SlicerLanguagePacks: New extension for translating user interface of Slicer to various languages

We added a new extension that allows translators to see the translation results immediately. It can download and install nightly translations with a single click. It can also install latest translations that are downloaded from Crowdin website.

See setup and usage instructions on the extension’s website.

Currently, it requires downloading and installing the Qt toolkit, which is not very convenient (it can take 10-15 minutes). In the near future we will remove this requirement - see details here.

Any feedback and suggestions are welcome.

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A few updates about recent developments.

1. Switch to Weblate

After lengthy discussions and testing, we switched the online translation file editing platform from Crowdin to Weblate.

Crowdin was simple to set up but even after a few weeks we ran into problems due to limitations in feature set and configurability - which were not issues on Weblate. Crowdin most important limitations for use included:

  • Lack of attribution: While Crowdin internally keeps track of who added a translation, that information is not available in our github repository. Therefore, contributions of translators cannot be properly publicly acknoledged. In contrast, Weblate properly sets contributor information in each commit in our github repository, see example.
  • Lack of open access: Crowdin website required registration, even for just viewing the site content. In contrast, Slicer project on Weblate can be accessed publicly, without user registration.
  • Limited bulk data download: Crowdin required manual download of translation files and limited multi-language downloads to managers. In contrast, Weblate allows anyone downloading one or more language packs using simple web requests (this allows single-click language file update in LanguagePacks extension).
  • Insufficient access control granularity. Crowdin only has 3 fixed roles (translator, proofreader, manager), and we could not configure the site to fulfill our requirements (for example glossary was only editable by managers, while we wanted to allow the community to build the glossary). In contrast, Weblate has fine-grained access control, with customizable roles and permissions.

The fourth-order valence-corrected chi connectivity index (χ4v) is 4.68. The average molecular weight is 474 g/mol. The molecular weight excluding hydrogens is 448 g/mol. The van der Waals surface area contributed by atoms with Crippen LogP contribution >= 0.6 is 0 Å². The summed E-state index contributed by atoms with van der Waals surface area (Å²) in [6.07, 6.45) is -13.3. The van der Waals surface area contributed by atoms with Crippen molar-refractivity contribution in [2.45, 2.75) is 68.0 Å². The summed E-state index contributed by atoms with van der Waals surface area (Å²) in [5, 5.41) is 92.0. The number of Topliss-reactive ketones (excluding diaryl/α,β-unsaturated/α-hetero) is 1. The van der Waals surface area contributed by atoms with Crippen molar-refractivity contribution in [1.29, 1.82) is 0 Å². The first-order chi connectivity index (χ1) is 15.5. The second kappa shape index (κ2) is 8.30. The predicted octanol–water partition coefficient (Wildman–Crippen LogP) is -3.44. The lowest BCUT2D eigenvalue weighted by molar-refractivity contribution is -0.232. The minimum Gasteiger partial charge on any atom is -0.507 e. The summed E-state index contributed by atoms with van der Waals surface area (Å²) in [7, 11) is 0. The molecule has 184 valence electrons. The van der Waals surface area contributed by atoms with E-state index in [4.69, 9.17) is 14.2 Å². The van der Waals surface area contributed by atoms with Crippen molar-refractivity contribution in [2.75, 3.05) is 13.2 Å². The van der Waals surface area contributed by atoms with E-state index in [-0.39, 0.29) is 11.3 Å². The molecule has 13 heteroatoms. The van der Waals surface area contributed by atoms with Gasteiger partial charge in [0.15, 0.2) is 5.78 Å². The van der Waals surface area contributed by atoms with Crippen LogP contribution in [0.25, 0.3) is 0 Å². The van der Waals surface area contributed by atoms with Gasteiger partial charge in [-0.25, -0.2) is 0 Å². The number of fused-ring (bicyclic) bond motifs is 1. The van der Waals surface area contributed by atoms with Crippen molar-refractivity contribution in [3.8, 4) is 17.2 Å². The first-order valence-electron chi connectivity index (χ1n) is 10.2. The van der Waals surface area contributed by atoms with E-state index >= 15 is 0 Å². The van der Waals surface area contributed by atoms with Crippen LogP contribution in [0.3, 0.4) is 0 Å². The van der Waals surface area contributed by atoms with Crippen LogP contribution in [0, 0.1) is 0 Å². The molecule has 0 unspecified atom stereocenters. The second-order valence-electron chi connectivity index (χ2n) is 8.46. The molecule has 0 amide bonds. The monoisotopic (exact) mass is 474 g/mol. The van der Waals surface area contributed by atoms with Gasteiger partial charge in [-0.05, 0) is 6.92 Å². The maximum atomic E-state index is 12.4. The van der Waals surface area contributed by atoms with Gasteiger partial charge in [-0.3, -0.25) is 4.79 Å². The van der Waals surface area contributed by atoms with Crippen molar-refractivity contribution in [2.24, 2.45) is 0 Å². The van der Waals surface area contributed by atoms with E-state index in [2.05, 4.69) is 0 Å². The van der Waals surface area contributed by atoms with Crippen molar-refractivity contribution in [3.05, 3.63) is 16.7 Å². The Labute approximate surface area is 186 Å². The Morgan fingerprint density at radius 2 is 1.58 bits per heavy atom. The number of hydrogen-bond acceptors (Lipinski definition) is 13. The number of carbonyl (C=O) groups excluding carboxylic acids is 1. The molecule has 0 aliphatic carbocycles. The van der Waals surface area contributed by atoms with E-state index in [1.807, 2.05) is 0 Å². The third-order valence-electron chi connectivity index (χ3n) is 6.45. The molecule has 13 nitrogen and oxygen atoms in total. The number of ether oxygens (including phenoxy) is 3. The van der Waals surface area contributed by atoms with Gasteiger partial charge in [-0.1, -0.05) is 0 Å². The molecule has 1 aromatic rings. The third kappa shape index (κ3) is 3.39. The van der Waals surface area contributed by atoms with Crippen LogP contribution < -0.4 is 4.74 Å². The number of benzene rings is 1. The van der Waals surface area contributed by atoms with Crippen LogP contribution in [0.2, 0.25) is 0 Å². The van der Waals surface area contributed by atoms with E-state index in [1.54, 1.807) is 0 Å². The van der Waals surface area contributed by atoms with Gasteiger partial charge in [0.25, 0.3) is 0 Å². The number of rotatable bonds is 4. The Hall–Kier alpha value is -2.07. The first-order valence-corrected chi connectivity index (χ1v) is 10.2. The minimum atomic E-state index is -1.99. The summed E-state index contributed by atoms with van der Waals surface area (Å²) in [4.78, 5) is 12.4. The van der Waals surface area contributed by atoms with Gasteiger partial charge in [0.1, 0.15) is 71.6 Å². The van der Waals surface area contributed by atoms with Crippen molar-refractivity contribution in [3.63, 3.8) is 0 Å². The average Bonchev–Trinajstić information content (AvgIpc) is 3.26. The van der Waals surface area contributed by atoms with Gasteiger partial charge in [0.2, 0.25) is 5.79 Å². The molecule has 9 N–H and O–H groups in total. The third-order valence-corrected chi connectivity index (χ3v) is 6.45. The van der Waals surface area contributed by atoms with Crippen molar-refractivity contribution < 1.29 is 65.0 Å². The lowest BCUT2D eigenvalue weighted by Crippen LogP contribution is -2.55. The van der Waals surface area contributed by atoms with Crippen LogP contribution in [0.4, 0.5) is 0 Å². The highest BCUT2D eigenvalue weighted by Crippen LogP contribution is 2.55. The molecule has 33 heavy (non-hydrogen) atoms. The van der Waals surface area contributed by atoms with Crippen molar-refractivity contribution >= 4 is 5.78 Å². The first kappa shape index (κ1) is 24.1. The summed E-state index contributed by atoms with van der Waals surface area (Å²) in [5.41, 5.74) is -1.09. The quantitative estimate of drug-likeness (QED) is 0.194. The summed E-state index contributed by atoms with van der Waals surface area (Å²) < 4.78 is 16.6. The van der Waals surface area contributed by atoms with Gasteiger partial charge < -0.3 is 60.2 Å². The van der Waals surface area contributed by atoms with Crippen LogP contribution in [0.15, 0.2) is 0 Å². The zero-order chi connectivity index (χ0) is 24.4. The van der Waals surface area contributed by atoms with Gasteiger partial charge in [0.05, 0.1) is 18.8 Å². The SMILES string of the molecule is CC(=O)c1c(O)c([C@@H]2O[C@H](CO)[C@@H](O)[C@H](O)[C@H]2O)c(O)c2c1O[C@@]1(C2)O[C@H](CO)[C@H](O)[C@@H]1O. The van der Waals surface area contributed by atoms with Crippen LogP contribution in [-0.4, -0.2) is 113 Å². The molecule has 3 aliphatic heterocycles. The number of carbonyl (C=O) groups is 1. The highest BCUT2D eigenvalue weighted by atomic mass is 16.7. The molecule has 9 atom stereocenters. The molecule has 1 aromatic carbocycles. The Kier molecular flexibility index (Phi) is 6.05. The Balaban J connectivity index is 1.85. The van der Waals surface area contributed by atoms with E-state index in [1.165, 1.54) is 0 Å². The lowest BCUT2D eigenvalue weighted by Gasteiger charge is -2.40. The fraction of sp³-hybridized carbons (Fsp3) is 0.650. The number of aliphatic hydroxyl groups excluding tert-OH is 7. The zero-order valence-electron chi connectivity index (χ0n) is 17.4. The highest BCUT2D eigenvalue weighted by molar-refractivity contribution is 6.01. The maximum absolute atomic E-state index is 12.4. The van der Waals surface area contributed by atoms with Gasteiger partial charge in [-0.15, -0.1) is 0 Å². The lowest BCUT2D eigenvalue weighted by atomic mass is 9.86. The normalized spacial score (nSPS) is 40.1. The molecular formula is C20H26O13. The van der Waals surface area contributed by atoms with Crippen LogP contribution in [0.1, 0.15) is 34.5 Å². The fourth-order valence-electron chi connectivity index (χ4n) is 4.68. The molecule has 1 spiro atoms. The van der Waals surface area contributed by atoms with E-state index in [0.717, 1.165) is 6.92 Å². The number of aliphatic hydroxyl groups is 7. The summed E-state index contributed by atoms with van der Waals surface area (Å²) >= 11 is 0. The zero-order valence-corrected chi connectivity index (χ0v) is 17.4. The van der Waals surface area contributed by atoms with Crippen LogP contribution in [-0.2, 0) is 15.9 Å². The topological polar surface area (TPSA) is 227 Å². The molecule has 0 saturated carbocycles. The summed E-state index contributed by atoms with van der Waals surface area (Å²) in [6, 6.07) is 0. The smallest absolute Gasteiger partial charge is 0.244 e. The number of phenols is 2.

• Limitations in size and versioning of translations: Crowdin’s free service only supports 60k words and 1 branch for translation. This would be most likely sufficient for translating Slicer core, but not for translating documentation; and would have required workarounds for managing translations of multiple Slicer versions. In contrast, Weblate supports 10k strings and unlimited number of branches. There are examples of Weblate being used for translating documentation hosted on read-the-docs.
  • Crowdin is closed-source, users do not have the option for self-hosting (maybe except some very expensive enterprise contracts). In contrast, Weblate is open-source and can be self-hosted for free.

Currently, we still accept translations from Crowdin, but we will close that project in about a week.

From now on, please add/edit Slicer translations on Weblate.

Instructions for creating and testing translations are provided in the LanguagePacks extension documentation. If you have any questions, please post a new topic (use the i18n tag to indicate that your question is related to internationalization).

2. New “Find text” tool for finding text displayed in Slicer on Weblate website

A convenient tool is added to LanguagePacks extension that allows quickly grabbing text from the Slicer user interface and open look it up on the Weblate website:

See detailed instructions here.

3. Next steps

Currently, all text that are marked as translatable in C++ source code and in .ui files are translatable. We are working on making all strings translatable (CLI modules, Python scripts, various dynamically generated strings).

You can track the progress of our work here:

1 Like

hello, lassoan,

I have completed the translation of the strings for Japanese.
But, I found that some HTML tags disappear after saving the translation.
Some strings including HTML tags, and the tags and parameter values in tags disappear, in particular,

<!DOCTYPE HTML PUBLIC "-//W3C//DTD HTML 4.0//EN" "http://www.w3.org/TR/REC-html40/strict.dtd">
<html><head><meta name="qrichtext" content="1" /><style type="text/css">

is changed to


&lt;html&gt;<meta name="qrichtext" content="1"><style type="text/css">

Also, some style strings are changed, like

</span><span style=" font-size:8pt; font-weight:600;">

to

</span><span style="">

If you have a solution for this, please let me know.
Thanks.

I agree. The same is true for Korean.

In my opinion, it seems to occur only for characters using a 2-byte character set.

Also, in the case of Korean, 100% translation was performed on Weblate, but translation was not applied in some surrenders.